David Goodger dgoodger at
Sat May 6 04:50:24 CEST 2000

on 2000-05-05 13:12, rei05 at (rei05 at wrote:
>> On Fri, 5 May 2000 rei05 at wrote:
>>> so i tried string.replace(s,"'","\'"), but this doesn`t work.
> sorry, i forgot to mention, that i tried:
>> string.replace(s,"'","\\'")
> too, but the result of this is like the following:
>>>> import string
>>>> s="asdasd'a'asddads"
>>>> string.replace(s,"'","\\'")
> "asdasd\\'a\\'asddads"
> and i wish to have ...\'a\'..., not ...\\'a\\'...

Try this:

    >>> import string
    >>> s="asdasd'a'asddads"
    >>> print string.replace(s,"'","\\'")

When you entered just:

    >>> string.replace(s,"'","\\'")

(i.e., without the "print" statement), because you're in the interactive
interpreter, what you were actually saying was something like:

    >>> print repr(string.replace(s,"'","\\'"))

string.replace is a function which returns a new string with the results of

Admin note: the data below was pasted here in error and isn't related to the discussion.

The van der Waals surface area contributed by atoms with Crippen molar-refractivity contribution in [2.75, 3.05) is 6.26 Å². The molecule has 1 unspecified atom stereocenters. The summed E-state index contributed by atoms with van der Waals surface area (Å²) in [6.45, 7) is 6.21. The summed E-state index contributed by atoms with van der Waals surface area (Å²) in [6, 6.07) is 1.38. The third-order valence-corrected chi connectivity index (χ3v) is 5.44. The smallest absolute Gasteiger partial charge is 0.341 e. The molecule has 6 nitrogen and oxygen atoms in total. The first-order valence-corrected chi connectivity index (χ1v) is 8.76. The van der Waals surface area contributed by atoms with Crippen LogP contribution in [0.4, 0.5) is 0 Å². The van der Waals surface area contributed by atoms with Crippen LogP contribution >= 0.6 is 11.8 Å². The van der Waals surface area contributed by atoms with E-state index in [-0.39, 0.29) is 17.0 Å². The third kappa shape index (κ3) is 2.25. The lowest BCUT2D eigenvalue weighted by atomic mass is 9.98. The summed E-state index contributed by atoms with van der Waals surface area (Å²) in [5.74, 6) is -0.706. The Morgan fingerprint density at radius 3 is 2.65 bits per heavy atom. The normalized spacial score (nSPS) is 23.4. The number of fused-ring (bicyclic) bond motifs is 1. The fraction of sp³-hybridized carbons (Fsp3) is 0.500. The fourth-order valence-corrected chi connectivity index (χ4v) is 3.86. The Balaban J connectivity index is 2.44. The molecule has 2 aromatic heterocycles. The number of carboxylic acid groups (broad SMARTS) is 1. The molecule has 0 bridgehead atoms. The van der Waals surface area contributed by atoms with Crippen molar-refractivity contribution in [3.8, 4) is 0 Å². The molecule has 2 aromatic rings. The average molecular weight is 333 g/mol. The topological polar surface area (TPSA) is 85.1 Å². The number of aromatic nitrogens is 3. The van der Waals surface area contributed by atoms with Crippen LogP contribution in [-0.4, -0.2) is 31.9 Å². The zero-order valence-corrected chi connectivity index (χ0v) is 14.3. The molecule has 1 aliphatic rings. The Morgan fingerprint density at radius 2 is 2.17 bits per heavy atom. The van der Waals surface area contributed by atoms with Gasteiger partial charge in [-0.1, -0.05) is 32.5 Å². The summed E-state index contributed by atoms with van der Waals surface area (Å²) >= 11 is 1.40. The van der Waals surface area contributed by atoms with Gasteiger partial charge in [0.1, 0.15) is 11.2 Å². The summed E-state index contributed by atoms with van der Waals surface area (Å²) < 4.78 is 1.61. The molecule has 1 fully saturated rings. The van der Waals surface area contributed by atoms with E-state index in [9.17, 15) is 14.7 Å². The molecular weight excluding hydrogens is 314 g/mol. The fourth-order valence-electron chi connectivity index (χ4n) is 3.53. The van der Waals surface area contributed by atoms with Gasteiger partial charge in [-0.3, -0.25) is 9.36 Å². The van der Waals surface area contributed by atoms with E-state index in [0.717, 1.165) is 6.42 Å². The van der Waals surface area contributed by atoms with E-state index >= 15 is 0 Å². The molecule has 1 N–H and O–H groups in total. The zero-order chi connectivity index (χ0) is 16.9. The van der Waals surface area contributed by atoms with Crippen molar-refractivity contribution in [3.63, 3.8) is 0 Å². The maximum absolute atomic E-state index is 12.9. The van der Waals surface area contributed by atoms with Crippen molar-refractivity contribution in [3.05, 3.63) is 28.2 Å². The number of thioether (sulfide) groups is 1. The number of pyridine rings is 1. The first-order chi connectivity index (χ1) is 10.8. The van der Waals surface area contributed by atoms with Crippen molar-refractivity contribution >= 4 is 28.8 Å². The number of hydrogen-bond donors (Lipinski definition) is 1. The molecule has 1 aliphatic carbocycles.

the replacement. (string.replace does *NOT* do anything to s itself! Strings
in Python are immutable; they cannot be changed in-place. Repeat until
understood. :-) And so Python shows you a representation of the new string,
because you haven't told it what to do with the return value. Python's
*representation* of a backslash is "\\", because that's what you'd have to
type to get a single backslash. "\\" is simply an artefact of the
interactive interpreter telling it like it is! To prove all of the above, do

    >>> new_s = string.replace(s,"'","\\'")
    >>> new_s
    >>> print new_s
    >>> new_s[5]
    >>> print new_s[5]
    >>> new_s[6]
    >>> print new_s[6]
    >>> new_s[7]
    >>> print new_s[7]

Note the presence (or absence) of quotation marks when not using (or when
using) "print".

In a program, you'd likely write something like the first line above (new_s
= ...) anyhow, since you probably want to do something with the new string.

David Goodger    dgoodger at    Open-source projects:
 - The Go Tools Project:
 (more to come!)

More information about the Python-list mailing list